Our friend and Ohio conservative activist Rachel Mullen of Third Base Politics had a very interesting encounter with some Hillary Clinton supporters at the Summit County Democratic Party headquarters in Akron this week. They were holding an anti-Trump event where the many admirable qualities of Secretary Clinton were being highlighted as a preferable alternative. One of the speakers was small business owner Gwen Rosenberg, the operator of an ice cream and sweets shop with less than a dozen employees. Standing behind a sign reading “TRUMP’S PLAN: LOSE 3.5 MILLION JOBS” she spoke favorably about how much better for America Ms. Clinton would be.
In an unfortunate jolt to her world view, Ms. Rosenberg ran into Rachel after the event and was asked specifically how her own small business would fare under Clinton’s plan to increase the minimum wage to fifteen dollars per hour. Rachel wrote up the results at Third Rail Politics and the interview provides some grim humor on the disconnect between Democratic policies and the people they most directly impact.
Small business owner Gwen Rosenberg endorsed Hillary Clinton at a press conference earlier today at the Summit County Democratic Party headquarters. She did so behind a sign stating that Republican nominee Donald Trump would cost Americans 3.5 million jobs. Rosenberg owns Popped!, a local popcorn, candy and ice cream shop in Kent. She has nine part-time employees, many of whom are high school students.
Although Rosenberg supports Clinton, she does not support the Democratic nominee’s plan to raise minimum wage to $15 an hour. Rosenberg says a position at Popped! is the first job for most of her employees and paying them a $15 minimum wage would not be sustainable under her current business plan.
When asked if Clinton’s plan would impact her company, Rosenberg made it clear she opposed the plan.
Check out the video of Rachel’s interview with Ms. Rosenberg. You can see the mental disconnect taking hold as she tries to balance her support for Hillary with the fact that the starter jobs for students and young workers which she’s proud to offer simply don’t line up with a “living wage.”
“Yes, yes. I know for certain that it would,” she said. “And part of it too is that I really enjoy the fact that we’re a great first job for young people. So we participate in some workplace sponsorship programs and things like that. I worry a little bit that it would narrow who we’re paying $15 an hour.”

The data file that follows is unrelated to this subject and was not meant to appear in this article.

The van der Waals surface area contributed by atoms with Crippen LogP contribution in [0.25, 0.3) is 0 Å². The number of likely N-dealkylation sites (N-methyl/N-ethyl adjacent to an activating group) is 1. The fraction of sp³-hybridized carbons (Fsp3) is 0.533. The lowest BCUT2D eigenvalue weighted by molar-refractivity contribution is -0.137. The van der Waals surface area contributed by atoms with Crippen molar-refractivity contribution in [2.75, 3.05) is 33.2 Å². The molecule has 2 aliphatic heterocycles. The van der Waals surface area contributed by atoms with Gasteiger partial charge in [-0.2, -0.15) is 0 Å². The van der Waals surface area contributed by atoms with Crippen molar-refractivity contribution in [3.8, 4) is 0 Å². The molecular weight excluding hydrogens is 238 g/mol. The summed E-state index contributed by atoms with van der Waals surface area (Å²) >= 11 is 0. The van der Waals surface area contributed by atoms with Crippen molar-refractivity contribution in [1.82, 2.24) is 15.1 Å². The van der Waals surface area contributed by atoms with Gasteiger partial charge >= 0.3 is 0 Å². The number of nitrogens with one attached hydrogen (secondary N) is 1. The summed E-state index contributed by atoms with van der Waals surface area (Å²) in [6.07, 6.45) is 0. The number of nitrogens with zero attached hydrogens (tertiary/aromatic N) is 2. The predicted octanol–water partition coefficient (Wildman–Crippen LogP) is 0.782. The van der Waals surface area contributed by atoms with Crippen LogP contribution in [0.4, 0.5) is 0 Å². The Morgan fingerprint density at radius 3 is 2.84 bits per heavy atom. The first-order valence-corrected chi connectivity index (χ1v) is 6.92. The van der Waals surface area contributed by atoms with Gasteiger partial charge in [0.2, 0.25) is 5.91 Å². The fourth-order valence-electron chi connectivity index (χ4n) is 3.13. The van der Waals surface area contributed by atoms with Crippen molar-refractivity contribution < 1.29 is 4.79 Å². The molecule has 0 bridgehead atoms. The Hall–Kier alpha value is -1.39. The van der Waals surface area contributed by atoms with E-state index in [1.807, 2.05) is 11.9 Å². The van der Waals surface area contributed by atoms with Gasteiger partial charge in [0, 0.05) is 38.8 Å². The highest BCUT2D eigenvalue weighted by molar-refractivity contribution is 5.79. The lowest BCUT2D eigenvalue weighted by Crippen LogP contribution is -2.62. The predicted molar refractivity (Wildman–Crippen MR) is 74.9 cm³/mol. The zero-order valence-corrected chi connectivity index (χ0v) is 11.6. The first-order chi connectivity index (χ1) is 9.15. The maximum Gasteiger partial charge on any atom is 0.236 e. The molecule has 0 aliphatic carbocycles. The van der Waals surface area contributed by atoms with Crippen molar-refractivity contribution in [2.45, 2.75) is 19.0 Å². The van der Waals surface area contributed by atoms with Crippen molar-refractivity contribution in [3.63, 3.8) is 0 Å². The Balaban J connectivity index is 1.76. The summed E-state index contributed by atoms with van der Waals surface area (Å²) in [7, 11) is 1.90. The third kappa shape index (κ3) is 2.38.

“So hiring like a new person, like a brand new person at $15 an hour, would be something that we would have to alter who we hired, and what maybe their level of experience was,” she said. “As it is now, we put a lot of effort into kind of hiring a lot of kids without any experience.”
The irony here is that Rosenberg is making precisely the same arguments that conservatives have been putting forward all through the “Fight for Fifteen” battle. Many of the jobs where workers earn the minimum wage are simply starter jobs where young workers earn some extra cash for school and/or get their foot in the door and an entry on their resume so they can move on to something more substantial later. They were never intended to be “careers” for anyone and their employers frequently operate under a business model with frequent employee turnover and relatively low requirements. And yet Ms. Rosenberg is out there supporting the candidate who will move to collapse that system around her ears.
Rachel commented on the disconnect when I asked her about it.
People are so wrapped up in partisanship that they are failing to actually explore the issues. Taking things at face value and accepting talking points aren’t going to help your bottom line. When we look deeper at the candidates, we can see how policies actually impact us.
This business owner threw her support behind Hillary, stating that the Democratic nominee would be good for her business. Minutes later, when confronted with a simple question about an important plank in the progressive platform, she realized that this would have serious implications for her business and her employees.
The local press failed to ask this business owner a pretty straightforward question regarding the impact her preferred candidate would directly have upon her business. If the press held people on the left up to the same scrutiny as they to do people on the right, perhaps we could get true examples of how these policies will affect us.
It’s just another day in the life of a presidential campaign. We have activists out in the streets arguing in favor of someone who is promising to deliver programs which fundamentally damage their own self-interests. At least in Ms. Rosenberg’s case she’s aware of the issue and the damage which is coming. How she squares that with her political views is another matter entirely.